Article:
College Community Anticipates Likely End of Affirmative Action

On Oct. 31, the Supreme Court heard oral arguments in two cases concerning race-conscious admissions. Community members spoke about the potential impact that the court’s decision, which is expected to overturn precedent, would have on the college’s efforts to promote diversity. 

On Oct. 31, the Supreme Court heard oral arguments in two cases concerning race-conscious admissions programs at Harvard and the University of North Carolina (UNC). According to most court observers, last week’s arguments indicated that the court’s conservative majority appears ready to strike down these programs. Such a ruling, which would come out in the late spring or early summer of 2023, would have far-reaching implications for admissions programs at colleges across the nation, including Amherst.

The court appeared inclined to side against the kinds of arguments presented by Amherst in an amicus curiae brief to the court asking it to uphold race-conscious admissions. The brief, which was also signed by 32 other “private, highly selective residential colleges,” notes that a reversal of affirmative action would “deal a powerful blow against Amici’s effort to create diverse student bodies.”

The brief also specifically discusses the effect that a decision in favor of the plaintiffs could have on Amherst: “Amherst … has determined that an entirely race-blind policy would reduce the percentage of historically underrepresented students of color in its student body — including Native American, Black, and Hispanic students — by approximately half.”

Court watchers believe, however, that the court will bypass these concerns and argue that race-conscious admissions violate the Civil Rights Act of 1964 by discriminating on the basis of race.

Mathew McGann, the dean of admission and financial aid, waited in line for 15 hours to attend the oral argument last week, and he stressed the importance of race-conscious admissions to Amherst’s own admissions policy. “We know that if we are no longer able to have a holistic admissions policy that includes race as a factor it will have a negative impact on campus diversity,” McGann said.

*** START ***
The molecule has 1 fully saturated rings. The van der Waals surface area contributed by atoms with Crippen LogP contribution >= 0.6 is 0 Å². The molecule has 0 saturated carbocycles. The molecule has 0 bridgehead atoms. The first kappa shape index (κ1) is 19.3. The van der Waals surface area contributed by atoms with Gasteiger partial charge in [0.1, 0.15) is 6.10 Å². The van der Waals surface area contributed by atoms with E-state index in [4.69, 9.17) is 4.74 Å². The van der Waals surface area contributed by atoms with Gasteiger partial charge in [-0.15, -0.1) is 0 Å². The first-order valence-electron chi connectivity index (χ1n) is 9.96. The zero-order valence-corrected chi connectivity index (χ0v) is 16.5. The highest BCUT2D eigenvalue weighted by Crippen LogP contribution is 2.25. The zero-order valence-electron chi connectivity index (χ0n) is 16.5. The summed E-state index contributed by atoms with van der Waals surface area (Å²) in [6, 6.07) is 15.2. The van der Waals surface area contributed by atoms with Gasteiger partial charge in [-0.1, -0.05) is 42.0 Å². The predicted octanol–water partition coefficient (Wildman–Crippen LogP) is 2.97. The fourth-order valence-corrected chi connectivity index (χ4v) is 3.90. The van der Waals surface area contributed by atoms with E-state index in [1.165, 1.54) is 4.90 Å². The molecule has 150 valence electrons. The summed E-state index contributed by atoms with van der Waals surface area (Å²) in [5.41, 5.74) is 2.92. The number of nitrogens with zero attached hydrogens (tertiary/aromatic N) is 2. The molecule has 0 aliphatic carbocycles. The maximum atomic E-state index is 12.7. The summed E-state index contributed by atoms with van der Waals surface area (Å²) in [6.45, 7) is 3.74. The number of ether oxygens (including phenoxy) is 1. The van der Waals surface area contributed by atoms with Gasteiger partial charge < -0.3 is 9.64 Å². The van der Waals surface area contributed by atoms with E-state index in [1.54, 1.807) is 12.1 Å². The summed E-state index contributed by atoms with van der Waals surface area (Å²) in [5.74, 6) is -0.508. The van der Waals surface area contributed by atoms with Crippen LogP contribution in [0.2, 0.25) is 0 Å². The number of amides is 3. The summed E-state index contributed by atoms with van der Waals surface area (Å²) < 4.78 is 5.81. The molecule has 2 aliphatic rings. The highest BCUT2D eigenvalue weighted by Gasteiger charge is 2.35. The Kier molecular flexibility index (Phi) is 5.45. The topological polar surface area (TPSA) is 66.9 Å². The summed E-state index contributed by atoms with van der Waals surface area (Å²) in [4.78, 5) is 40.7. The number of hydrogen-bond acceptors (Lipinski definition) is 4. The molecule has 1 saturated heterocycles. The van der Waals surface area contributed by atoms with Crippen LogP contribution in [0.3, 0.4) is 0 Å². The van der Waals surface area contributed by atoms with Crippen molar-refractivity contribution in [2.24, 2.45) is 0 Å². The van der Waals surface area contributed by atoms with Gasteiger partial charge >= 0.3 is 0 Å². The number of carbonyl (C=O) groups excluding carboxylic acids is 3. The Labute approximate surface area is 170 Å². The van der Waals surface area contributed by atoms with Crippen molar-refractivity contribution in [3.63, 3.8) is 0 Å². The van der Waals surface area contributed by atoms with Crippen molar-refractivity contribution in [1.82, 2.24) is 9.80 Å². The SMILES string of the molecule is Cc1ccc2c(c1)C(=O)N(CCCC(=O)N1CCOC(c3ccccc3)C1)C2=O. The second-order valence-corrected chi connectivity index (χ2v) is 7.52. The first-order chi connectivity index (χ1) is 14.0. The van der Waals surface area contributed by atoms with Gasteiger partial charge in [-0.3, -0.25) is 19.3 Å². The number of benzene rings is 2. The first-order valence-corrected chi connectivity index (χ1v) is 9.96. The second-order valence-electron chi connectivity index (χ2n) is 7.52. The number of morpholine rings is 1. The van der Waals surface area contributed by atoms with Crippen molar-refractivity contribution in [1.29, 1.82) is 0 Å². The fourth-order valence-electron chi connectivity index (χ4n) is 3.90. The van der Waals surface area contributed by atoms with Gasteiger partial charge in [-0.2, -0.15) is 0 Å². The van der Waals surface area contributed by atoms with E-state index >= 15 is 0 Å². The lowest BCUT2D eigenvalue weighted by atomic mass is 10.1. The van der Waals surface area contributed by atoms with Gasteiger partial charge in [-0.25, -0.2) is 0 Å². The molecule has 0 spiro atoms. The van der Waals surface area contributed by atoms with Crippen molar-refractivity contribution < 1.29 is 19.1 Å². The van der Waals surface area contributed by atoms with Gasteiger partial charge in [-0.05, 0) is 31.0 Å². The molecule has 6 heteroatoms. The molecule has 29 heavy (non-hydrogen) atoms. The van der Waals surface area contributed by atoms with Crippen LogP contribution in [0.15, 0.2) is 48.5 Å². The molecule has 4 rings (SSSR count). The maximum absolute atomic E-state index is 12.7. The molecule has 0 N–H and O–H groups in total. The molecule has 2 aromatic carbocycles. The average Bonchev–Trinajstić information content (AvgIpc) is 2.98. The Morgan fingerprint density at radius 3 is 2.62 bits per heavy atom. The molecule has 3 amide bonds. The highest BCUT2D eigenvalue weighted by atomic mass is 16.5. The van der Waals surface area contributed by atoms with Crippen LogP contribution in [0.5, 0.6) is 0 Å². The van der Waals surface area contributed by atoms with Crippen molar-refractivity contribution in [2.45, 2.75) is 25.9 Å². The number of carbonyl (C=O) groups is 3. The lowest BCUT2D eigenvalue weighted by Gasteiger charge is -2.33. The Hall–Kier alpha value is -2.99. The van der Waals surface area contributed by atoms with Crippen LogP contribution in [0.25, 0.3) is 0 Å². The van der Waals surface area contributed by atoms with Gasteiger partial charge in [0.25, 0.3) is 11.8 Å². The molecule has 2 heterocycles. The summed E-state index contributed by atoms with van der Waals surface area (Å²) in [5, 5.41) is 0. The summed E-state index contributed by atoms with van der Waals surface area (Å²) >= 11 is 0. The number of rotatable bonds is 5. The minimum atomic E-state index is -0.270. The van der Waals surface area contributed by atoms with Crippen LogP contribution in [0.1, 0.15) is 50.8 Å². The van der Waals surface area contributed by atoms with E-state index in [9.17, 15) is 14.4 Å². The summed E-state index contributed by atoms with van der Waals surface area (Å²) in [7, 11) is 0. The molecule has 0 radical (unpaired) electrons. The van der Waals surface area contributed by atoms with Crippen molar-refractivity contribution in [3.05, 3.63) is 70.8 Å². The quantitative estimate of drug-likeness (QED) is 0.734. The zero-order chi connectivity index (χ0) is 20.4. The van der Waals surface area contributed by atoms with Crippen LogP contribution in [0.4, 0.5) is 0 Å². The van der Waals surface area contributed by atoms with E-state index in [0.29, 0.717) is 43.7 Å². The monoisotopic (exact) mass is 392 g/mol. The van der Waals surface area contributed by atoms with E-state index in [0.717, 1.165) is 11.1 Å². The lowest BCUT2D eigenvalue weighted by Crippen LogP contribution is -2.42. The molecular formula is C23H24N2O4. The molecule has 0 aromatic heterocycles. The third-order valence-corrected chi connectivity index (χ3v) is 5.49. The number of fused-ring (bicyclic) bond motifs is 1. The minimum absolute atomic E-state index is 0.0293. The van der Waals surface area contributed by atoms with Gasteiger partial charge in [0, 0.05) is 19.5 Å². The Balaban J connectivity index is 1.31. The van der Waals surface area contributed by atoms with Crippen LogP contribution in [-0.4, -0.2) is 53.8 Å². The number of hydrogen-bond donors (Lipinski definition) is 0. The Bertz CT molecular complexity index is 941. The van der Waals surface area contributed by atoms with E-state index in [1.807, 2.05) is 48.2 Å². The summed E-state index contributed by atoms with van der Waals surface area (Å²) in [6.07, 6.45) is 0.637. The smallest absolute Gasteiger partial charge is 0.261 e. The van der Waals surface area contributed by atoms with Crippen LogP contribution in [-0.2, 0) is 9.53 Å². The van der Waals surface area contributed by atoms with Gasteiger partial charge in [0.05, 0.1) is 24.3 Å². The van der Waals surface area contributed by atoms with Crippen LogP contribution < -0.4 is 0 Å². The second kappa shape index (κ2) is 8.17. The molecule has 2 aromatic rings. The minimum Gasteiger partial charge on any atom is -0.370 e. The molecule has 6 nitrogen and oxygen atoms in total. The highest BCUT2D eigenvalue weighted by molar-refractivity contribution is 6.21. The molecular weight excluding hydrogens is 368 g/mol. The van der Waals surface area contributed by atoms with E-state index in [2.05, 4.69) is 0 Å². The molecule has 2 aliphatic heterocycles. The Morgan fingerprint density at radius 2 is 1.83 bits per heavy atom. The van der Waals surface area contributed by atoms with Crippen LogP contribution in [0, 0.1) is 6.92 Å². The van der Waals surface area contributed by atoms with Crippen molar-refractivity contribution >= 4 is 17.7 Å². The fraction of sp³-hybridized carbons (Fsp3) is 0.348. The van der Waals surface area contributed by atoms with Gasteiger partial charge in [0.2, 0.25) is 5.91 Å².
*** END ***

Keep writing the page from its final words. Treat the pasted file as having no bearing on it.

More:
Numerous other schools, professors, groups, and organizations filed amicus briefs in support of Harvard and UNC, ranging from the National Association of Basketball Coaches to the Anti-Defamation League to members of Congress and several states.

The plaintiff in the case, Students for Fair Admission (SFFA), a nationwide non-profit that claims to represent 20,000 members, is challenging Harvard’s admission policy on the basis that it discriminates against Asian American applicants. SFFA alleges that Asian American applicants are consistently marked lower by Harvard admissions officers for subjective traits such as likability, personality, courage, and kindness in order to keep Asian-American admission rates below a certain percentage. In the organization’s case against North Carolina, SFFA claims more generally that the admissions process has treated White and Asian American applicants less favorably than Black, Latino, and Native American applicants.

The university defendants have claimed that their admissions policies do not discriminate, but rather consider race as one factor in a holistic admissions process, asserting that plaintiffs have relied on a flawed analysis of admissions statistics. Moreover, they argue that their policies are consistent with the Court’s ruling in Grutter v. Bollinger, which plaintiffs seek to overturn. Since the case entered the court system, two trial courts have sided with the universities, and a federal appeals court also affirmed Harvard’s admission policy.

An Amherst graduate, Ryan Park ’05, the solicitor general for the state of North Carolina, represented UNC before the court.